DASH Systems, a US start-up that has developed an unpowered glider that drops and delivers parcels directly off a flying cargo aircraft, won the top investment prize award worth US$140,000 at the Elevator Pitch Competition (EPiC) held at the sky100 of the ICC, the city’s biggest annual start-up pitching contest hosted by the Hong Kong Science and Technology Parks Corporation (HKSTP), last Friday.
The competition attracted more than 1,000 entrepreneurs, venture capital firms, angel investors, industry players, incubators, accelerators and tech disruptors together. One hundred start-ups from all over the world with a focus on five technology areas: Artificial Intelligence & Robotics, Fintech, Healthy Ageing, Smart City, and Next Generation Technology were selected from 591 entries.
Following an intense day of competition, including a 60-second pitch that took place in an actual ascending elevator and a three-minute pitch in front of the judging panel and a jam-packed audience, DASH Systems beat 99 other finalists from across the globe.
“The large number of entries, diversity of participants and the enthusiasm they displayed throughout the competition pleasantly surprised us. With around 70 per cent of the 100 finalists coming from overseas, their overall quality is very high,” said Albert Wong, Chief Executive Officer of the HKSTP.
The competition has become a great platform for Hong Kong to show its strength as an innovation and technology start-up hub to the international community. The eagerness and interest shown by the participating start-ups are equally matched by an increasing number of investors who have also shown interest in the competition, he added.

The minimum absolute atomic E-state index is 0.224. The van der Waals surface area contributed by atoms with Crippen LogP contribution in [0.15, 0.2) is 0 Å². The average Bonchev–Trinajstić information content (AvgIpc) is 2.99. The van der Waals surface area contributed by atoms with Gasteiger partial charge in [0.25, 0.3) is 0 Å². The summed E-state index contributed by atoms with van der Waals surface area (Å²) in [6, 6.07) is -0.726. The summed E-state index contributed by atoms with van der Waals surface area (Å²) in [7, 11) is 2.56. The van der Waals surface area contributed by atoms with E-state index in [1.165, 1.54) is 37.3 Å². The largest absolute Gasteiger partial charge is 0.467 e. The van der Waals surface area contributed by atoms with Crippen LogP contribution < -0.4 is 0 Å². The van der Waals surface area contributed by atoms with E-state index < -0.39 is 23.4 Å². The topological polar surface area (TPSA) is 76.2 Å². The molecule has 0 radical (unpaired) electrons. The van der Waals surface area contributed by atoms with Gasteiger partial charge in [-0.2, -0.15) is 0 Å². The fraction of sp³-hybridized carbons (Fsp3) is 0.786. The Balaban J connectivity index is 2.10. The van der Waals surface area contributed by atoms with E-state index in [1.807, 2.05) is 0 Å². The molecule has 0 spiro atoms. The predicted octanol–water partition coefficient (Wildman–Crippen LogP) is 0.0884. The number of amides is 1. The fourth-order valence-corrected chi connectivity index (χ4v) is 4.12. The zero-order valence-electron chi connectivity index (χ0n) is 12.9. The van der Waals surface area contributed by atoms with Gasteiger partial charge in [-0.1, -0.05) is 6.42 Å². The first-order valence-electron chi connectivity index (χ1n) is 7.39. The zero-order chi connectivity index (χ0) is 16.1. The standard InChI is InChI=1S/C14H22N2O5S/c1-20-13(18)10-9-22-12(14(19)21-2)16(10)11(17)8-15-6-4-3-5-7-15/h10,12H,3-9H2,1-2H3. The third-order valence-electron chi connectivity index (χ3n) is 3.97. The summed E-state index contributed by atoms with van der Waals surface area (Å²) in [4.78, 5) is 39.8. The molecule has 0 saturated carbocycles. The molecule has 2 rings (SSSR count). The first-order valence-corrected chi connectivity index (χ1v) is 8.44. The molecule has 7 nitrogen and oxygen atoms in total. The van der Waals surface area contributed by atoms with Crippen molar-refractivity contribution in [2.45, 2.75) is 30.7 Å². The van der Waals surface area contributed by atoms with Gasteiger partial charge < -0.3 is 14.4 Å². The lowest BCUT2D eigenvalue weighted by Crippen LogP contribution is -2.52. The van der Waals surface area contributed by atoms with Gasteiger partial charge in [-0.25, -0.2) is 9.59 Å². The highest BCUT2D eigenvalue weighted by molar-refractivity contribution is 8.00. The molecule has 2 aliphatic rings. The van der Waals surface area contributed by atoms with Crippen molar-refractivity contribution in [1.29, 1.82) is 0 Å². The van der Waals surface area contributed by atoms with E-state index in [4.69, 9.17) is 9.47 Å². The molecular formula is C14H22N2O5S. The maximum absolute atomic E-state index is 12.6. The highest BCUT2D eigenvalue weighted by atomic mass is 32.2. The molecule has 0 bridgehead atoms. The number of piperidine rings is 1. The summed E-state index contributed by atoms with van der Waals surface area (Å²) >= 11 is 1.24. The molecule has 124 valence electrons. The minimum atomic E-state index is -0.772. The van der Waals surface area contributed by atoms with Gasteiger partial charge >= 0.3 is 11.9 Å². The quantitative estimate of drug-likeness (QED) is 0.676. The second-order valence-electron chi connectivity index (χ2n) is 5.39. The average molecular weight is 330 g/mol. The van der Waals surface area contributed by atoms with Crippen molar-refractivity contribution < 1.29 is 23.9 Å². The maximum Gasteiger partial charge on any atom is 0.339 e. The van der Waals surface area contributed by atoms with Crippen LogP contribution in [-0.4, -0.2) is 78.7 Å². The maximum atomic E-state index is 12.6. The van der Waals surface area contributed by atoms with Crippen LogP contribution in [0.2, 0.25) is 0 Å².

“Since Science Park was given the responsibility to promote innovation and drive entrepreneurship in Hong Kong through incubation and ecosystem development, we have so far nurtured over 500 start-ups and facilitated four IPOs. Our job is to give them an ecosystem in addition to Science Park itself.”
Apart from seed money and funding, entrepreneurs need connections to investors and mentors in order to get their product to the market. As a result, a healthy ecosystem must include the dynamic, fruitful interactions among committed entrepreneurs, mentors and investors.
Dr Alan Chow, founder and CEO of Focus Capital Group Limited, was one of the investor judges for this year’s EPiC and has been a judge for the third straight year. In order for a tech start-up to succeed, it requires the right mix of people on the team sharing the same vision.
“Not only do they have to show their innovation, more important is what the founders have learnt in their past entrepreneurial experience, and how committed they are to executing their vision,” he said.
EPiC’s champion DASH Systems builds precision aerial delivery systems that allow any aircraft to land cargo without the need for runways or landings. Cargo planes can deliver up to five times faster and two times cheaper than commercial courier companies by not relying on slow ground vehicles or the need for distribution hubs.
“It’s just a big honour to me. I’m so grateful for the award I’ve just received. It’s an amazing journey. I’m going to stay in Hong Kong for sure,” said Joel Ifill, founder of DASH Systems, after being announced as the champion and learning from HKSTP’s Wong that DASH Systems as the winner would be granted a place in an incubator programme in the upcoming year.
This year’s EPiC also featured a new programme, the “Kidtrepreneur” competition, which saw future entrepreneurs present their creative ideas. This competition allows children to learn from the senior contestants while demonstrating to the children, their parents and the general public, that the innovation and technology sector can provide them with a bright and promising future. Lauren Kwan, the champion of “Kidtrepreneur”, is the founder of “Stethoscopers”, a game designed to put medicine and learning in a fun format for the next generation of doctors.
List of winners